There’s also the issue of how far Mario has to go laterally when jumping. Most jumps involve a lateral distance, which also breaks down nicely into block-lengths. At no momentum, Mario can jump from block one to block six, a distance of five blocks.
At any level of momentum before a full run, he can jump from block one to block nine (distance of eight), and at a full run he can cover 12 blocks. All of this, of course, assumes a flat area; any vertical distance involved in the jump will change the figures significantly. None of this takes into account the use of the cape powerup. The cape extends the fall time on a typical jump to about three times its normal length. It doesn’t significantly affect the speed of the lateral motion (what we’ll call the x vector), but by allowing the jump’s vertical motion (y vector) to last longer, jumps can go farther before Mario hits the ground again. Of course, the player can use the cape while at a full run to go so far across the level that measuring is pointless; only a wall, ceiling, or enemy will stop him.
There are three important statistics that come out of these measurements: delta height, delta width, and d-distance. (Delta means the change between two or more points of data.) The most obvious place to start measuring jumps is the danger distance, or d-distance for short. This statistic is probably the most important one in this book. The d-distance is the amount of lateral distance that Mario has to cover in a single jump event. We don’t measure diagonally. Because of the way that vectors, intercepts and powerups in Super Mario World work, diagonals aren’t any more meaningful than the mere lateral distance unless there’s another element like an intercept present, and then it’s the intercept that’s really meaningful. D-distance measures the size of deadly obstacle Mario is trying to avoid, whether it’s a bottomless pit or some kind of damage floor (or, in some cases, a fall that forces the player to tediously climb back up).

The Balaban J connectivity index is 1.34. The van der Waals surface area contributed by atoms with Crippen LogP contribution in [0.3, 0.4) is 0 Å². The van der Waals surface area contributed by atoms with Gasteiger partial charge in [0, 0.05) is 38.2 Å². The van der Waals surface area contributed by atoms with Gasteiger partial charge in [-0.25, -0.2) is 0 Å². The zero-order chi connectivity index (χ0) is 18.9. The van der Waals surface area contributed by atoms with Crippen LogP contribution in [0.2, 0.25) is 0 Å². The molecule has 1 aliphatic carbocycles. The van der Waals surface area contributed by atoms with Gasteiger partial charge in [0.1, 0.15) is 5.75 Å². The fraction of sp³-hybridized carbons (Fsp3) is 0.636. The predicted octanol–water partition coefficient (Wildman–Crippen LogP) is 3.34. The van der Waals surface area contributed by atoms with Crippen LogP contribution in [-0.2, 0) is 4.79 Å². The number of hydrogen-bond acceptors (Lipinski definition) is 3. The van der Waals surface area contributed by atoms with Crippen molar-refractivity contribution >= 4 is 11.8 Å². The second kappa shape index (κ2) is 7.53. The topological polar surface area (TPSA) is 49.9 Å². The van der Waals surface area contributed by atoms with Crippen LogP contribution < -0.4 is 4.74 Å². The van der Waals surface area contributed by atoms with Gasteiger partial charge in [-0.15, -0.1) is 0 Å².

The next most obvious point of study is changes in height during a jump event (delta height). In the jump pictured here, Mario is ascending. A number alone doesn’t explain if the jump is difficult, however, so let’s break it down further. This jump goes up; jumps that go up are more challenging than jumps that go down. The reason for this is that Mario loses his momentum when he’s going up (unless he’s flying with the cape or Blue Yoshi), but when going down his momentum tends to stay the same and can be easily controlled with a cape-glide. Anyone who has played the game will instantly know that the right hand jump pictured below is easier—even with a larger d-distance—because it is descending. When Mario begins a descending event, he usually has a lot more time to get into the right x-position. The y-position will take care of itself because of the pull of in-game gravity. Mario is already falling the whole time, so the player doesn’t really have to worry about that—especially if he has the cape, which will greatly extend the fall and give the player a ton of time to guide Mario downwards. There are exceptions to the rule, but it’s almost always harder to jump upwards than downwards.
Want to read more? The rest of this section can be found in the print and eBook versions.